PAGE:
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CNBC.com: Meta’s VR Technology Is Helping to Train Surgeons and Treat Patients, Though Costs Remain a Hurdle

CNBC.com recently interviewed Brennan Spiegel, MD, MSHS, director of Health Services Research at Cedars-Sinai, about using virtual reality (VR) technology to train medical students and surgeons as well as to provide patients with pain relief and improve patient outcomes.

VR is one tool in a growing category known as “extended reality.” The technology has long been aimed at the video gaming industry, but it is becoming more common in healthcare settings. Physicians are using VR’s lifelike imagery to simulate medical procedures and surgeries, as well as to help patients manage their pain, anxiety, depression and other conditions.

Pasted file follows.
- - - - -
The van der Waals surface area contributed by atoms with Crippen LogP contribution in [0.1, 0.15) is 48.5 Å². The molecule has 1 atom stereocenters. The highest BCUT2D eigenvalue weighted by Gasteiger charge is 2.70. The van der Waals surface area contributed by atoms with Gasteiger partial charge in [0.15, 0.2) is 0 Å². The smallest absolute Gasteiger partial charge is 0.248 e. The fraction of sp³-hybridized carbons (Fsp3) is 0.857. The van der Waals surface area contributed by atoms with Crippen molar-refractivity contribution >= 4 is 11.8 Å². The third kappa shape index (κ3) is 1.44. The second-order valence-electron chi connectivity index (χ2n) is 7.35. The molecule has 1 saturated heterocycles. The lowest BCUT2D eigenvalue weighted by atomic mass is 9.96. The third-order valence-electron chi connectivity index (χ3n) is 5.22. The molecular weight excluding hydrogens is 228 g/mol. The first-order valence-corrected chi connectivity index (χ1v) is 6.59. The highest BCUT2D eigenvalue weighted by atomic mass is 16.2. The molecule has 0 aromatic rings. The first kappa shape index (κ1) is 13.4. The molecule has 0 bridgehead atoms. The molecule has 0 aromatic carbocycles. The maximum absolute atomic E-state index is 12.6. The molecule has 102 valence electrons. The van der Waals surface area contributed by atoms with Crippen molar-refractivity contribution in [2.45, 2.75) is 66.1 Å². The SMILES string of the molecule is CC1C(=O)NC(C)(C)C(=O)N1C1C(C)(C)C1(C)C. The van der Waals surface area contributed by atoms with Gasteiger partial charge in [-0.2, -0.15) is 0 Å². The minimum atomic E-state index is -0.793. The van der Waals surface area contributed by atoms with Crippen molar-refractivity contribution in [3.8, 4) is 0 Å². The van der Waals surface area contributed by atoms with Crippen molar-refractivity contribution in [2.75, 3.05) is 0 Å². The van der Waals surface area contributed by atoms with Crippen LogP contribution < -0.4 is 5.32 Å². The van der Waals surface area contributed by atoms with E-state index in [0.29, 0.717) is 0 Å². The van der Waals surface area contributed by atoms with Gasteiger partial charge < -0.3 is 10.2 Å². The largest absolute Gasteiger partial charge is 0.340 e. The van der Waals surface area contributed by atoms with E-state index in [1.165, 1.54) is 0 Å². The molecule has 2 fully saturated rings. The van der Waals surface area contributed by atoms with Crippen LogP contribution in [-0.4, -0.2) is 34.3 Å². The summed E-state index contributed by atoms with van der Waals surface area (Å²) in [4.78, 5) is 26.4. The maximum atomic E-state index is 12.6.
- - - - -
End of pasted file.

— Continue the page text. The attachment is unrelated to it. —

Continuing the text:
Spiegel, the George and Dorothy Gourrich Chair in Digital Health Ethics, told CNBC.com that VR can help suppress pain signals in the brain.

“It’s very hard to keep track of pain when you’re in a fantastical cyberdelic world,” he told CNBC.com. “It’s training people how to modify their spotlight of attention so they can swing it away from the painful experiences. Not just the physical, but the emotional experiences.”

Spiegel told CNBC.com about a new VR platform that Cedars-Sinai will soon introduce to help patients manage gastrointestinal issues like Crohn’s disease as well as anxiety, addiction and perimenopausal health.

“This is not fringe science anymore,” Spiegel told CNBC.com. “This is now mainstream. There’s still a lot of work to do. It’s not like this is a done deal, cake’s not baked, but we’ve seen massive advances on many levels that make this a real science now.”

Click here to read the complete article from CNBC.com.